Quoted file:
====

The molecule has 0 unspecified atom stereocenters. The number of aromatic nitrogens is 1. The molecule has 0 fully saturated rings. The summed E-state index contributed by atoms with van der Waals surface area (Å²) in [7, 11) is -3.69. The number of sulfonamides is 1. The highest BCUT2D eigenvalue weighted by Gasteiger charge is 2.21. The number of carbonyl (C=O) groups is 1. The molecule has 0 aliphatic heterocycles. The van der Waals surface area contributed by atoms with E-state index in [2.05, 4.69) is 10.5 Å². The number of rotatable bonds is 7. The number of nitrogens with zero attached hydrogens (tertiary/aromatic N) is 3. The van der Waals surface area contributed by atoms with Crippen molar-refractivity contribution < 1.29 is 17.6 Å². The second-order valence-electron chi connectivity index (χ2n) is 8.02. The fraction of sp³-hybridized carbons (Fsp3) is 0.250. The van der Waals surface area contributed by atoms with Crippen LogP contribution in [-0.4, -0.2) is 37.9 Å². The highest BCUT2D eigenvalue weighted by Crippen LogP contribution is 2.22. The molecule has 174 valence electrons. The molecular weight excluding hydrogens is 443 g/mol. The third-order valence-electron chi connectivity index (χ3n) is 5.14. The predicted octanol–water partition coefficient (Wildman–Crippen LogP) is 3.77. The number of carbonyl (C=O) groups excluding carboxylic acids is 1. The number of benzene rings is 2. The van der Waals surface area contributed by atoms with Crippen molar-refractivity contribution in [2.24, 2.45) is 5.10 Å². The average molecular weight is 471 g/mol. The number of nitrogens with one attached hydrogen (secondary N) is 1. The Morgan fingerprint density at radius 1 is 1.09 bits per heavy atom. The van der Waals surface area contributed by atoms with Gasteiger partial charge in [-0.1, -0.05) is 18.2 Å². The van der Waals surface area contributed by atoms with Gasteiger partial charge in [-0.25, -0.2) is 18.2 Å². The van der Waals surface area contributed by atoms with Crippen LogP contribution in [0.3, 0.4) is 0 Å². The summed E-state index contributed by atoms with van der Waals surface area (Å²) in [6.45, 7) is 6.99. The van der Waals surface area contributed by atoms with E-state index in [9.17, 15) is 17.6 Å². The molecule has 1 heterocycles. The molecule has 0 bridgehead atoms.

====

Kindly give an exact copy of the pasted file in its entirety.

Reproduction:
The molecule has 0 unspecified atom stereocenters. The number of aromatic nitrogens is 1. The molecule has 0 fully saturated rings. The summed E-state index contributed by atoms with van der Waals surface area (Å²) in [7, 11) is -3.69. The number of sulfonamides is 1. The highest BCUT2D eigenvalue weighted by Gasteiger charge is 2.21. The number of carbonyl (C=O) groups is 1. The molecule has 0 aliphatic heterocycles. The van der Waals surface area contributed by atoms with E-state index in [2.05, 4.69) is 10.5 Å². The number of rotatable bonds is 7. The number of nitrogens with zero attached hydrogens (tertiary/aromatic N) is 3. The van der Waals surface area contributed by atoms with Crippen molar-refractivity contribution < 1.29 is 17.6 Å². The second-order valence-electron chi connectivity index (χ2n) is 8.02. The fraction of sp³-hybridized carbons (Fsp3) is 0.250. The van der Waals surface area contributed by atoms with Crippen LogP contribution in [-0.4, -0.2) is 37.9 Å². The highest BCUT2D eigenvalue weighted by Crippen LogP contribution is 2.22. The molecule has 174 valence electrons. The molecular weight excluding hydrogens is 443 g/mol. The third-order valence-electron chi connectivity index (χ3n) is 5.14. The predicted octanol–water partition coefficient (Wildman–Crippen LogP) is 3.77. The number of carbonyl (C=O) groups excluding carboxylic acids is 1. The number of benzene rings is 2. The van der Waals surface area contributed by atoms with Crippen molar-refractivity contribution in [2.24, 2.45) is 5.10 Å². The average molecular weight is 471 g/mol. The number of nitrogens with one attached hydrogen (secondary N) is 1. The Morgan fingerprint density at radius 1 is 1.09 bits per heavy atom. The van der Waals surface area contributed by atoms with Gasteiger partial charge in [-0.1, -0.05) is 18.2 Å². The van der Waals surface area contributed by atoms with Gasteiger partial charge in [-0.25, -0.2) is 18.2 Å². The van der Waals surface area contributed by atoms with Crippen LogP contribution in [0.3, 0.4) is 0 Å². The summed E-state index contributed by atoms with van der Waals surface area (Å²) in [6.45, 7) is 6.99. The van der Waals surface area contributed by atoms with E-state index in [9.17, 15) is 17.6 Å². The molecule has 1 heterocycles. The molecule has 0 bridgehead atoms.